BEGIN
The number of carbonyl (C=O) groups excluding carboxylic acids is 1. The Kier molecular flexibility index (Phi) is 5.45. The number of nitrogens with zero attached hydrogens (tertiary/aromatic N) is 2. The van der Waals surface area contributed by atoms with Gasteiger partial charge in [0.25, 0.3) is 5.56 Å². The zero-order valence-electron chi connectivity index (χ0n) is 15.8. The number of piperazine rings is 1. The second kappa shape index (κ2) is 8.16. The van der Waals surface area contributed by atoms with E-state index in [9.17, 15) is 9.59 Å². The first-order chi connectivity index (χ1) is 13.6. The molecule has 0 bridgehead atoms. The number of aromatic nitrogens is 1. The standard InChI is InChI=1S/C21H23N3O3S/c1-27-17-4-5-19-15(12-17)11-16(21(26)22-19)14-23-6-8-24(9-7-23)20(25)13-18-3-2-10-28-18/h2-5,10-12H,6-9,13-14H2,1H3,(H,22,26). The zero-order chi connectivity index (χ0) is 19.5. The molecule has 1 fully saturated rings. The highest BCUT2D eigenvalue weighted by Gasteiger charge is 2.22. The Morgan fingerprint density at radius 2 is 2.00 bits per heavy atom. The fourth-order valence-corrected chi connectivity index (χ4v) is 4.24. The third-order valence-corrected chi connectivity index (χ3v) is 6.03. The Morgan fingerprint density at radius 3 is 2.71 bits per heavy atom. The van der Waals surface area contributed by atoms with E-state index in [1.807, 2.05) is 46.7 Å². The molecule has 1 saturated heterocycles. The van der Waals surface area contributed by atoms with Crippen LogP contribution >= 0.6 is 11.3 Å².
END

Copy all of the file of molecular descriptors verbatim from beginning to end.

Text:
The number of carbonyl (C=O) groups excluding carboxylic acids is 1. The Kier molecular flexibility index (Phi) is 5.45. The number of nitrogens with zero attached hydrogens (tertiary/aromatic N) is 2. The van der Waals surface area contributed by atoms with Gasteiger partial charge in [0.25, 0.3) is 5.56 Å². The zero-order valence-electron chi connectivity index (χ0n) is 15.8. The number of piperazine rings is 1. The second kappa shape index (κ2) is 8.16. The van der Waals surface area contributed by atoms with E-state index in [9.17, 15) is 9.59 Å². The first-order chi connectivity index (χ1) is 13.6. The molecule has 0 bridgehead atoms. The number of aromatic nitrogens is 1. The standard InChI is InChI=1S/C21H23N3O3S/c1-27-17-4-5-19-15(12-17)11-16(21(26)22-19)14-23-6-8-24(9-7-23)20(25)13-18-3-2-10-28-18/h2-5,10-12H,6-9,13-14H2,1H3,(H,22,26). The zero-order chi connectivity index (χ0) is 19.5. The molecule has 1 fully saturated rings. The highest BCUT2D eigenvalue weighted by Gasteiger charge is 2.22. The Morgan fingerprint density at radius 2 is 2.00 bits per heavy atom. The fourth-order valence-corrected chi connectivity index (χ4v) is 4.24. The third-order valence-corrected chi connectivity index (χ3v) is 6.03. The Morgan fingerprint density at radius 3 is 2.71 bits per heavy atom. The van der Waals surface area contributed by atoms with E-state index in [1.807, 2.05) is 46.7 Å². The molecule has 1 saturated heterocycles. The van der Waals surface area contributed by atoms with Crippen LogP contribution >= 0.6 is 11.3 Å².